Oilweek's Top 100, sponsored by KPMG, reflects an industry still struggling to find solid footing

Canada’s publicly traded oil and gas producers saw a major turnaround in their fortunes in 2017 as higher prices and lower costs resulted in a combined $12.4 billion in net income, compared to a combined loss of around $1.8 billion in 2016.

Revenues were up 33 per cent in 2017 from the previous year, reaching $140.1 billion. Cash from operations climbed to $38.6 billion, up 70 per cent from 2016.

But the recovery was uneven, with the top five largest and integrated operators capturing 92 per cent of total net income, and almost 80 per cent of total revenues.

“At current oil prices many companies can make money—not a lot of money—but they can make money,” says Michael McKerracher, National Industry Leader, Energy, KPMG. “But the truly integrated companies can be quite profitable. They have a better system of pipelines in place so market access issues are somewhat minimized and they have the benefit of downstream revenue.”

Natural gas is a different story, says McKerracher. While operators with strong condensate or liquids production had a profitable 2017, those with mostly dry gas production faced difficulties, with prices turning negative for brief periods last summer.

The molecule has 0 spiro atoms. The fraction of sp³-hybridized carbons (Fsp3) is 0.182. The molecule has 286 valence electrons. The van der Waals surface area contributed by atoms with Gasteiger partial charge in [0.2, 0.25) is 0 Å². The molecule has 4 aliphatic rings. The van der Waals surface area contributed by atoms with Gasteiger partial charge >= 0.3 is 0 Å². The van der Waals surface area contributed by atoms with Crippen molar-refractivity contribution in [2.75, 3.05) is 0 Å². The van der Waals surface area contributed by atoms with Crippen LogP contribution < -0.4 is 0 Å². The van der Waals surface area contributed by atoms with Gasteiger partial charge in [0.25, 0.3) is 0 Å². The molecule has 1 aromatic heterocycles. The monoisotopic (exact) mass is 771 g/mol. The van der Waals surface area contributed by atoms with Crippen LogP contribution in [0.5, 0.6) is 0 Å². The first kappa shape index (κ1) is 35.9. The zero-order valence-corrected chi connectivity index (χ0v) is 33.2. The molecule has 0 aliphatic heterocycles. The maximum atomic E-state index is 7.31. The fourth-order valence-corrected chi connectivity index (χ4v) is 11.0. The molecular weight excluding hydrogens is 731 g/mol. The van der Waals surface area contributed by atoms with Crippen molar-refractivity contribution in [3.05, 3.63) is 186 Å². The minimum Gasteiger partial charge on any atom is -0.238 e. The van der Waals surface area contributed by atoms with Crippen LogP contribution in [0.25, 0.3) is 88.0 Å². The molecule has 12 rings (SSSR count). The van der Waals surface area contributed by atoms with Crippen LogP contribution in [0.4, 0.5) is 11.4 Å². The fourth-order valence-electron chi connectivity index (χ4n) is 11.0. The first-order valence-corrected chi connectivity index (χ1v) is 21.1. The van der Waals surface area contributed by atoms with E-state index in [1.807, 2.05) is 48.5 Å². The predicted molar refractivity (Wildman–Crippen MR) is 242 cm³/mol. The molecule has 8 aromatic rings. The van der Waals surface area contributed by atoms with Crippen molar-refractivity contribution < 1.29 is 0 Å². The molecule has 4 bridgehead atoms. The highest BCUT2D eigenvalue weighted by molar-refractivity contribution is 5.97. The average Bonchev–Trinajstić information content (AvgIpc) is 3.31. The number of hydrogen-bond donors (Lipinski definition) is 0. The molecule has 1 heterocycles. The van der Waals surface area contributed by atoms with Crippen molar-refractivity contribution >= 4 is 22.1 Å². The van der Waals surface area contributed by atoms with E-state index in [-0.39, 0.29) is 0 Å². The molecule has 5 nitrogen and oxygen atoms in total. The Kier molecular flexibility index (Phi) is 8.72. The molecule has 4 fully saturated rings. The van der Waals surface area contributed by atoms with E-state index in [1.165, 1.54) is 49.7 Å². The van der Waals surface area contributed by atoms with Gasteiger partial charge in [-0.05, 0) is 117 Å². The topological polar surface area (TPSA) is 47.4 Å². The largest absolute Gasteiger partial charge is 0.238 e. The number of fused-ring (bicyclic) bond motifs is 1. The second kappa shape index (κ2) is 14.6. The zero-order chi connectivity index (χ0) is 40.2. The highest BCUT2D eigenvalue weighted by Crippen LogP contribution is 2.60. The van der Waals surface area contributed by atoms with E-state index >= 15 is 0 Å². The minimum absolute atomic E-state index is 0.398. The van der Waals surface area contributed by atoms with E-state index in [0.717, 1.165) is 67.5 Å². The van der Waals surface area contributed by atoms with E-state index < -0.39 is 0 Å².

“Gas producers are just holding on,” he notes, adding that those with no choice but to market through the AECO system are facing the greatest challenges.

McKerracher says market volatility is a new reality facing the industry as pricing swings become more extreme and price cycles become shorter as operators bring on new supplies more quickly. With prices uncertain, operators focused on lowering costs per barrel of oil equivalent produced in 2017, like in 2016.

“Operators have driven lots of costs out of the system,” McKerracher says, adding this focus will continue through 2018, as “costs are controllable even if price isn’t.”


The Oilweek 2018 Top 100, sponsored by KPMG, is the latest annual rankings of publicly traded Canadian oil and gas producers and major service and supply operators, based on financial and operational data.

Click here to download the report.

The supporting data files are available exclusively to Daily Oil Bulletin subscribers. Click here for a DOB trial.


The industry has seen a period of rapid change in the last two years as the widespread application of technologies has opened up an abundance of resources to development, he notes. This is changing the focus from finding oil and gas to developing resources as effectively as possible.

“The industry will be moving to a manufacturing process over the next 10 years,” he explains. “Many companies are saying they know their reserves and now they need to find the most efficient way to get them out of the ground.”

While many operators saw improved financial performance in 2017, oilfield service companies continued to struggle, with the top 50 publicly traded companies reporting a combined loss of over $962 million.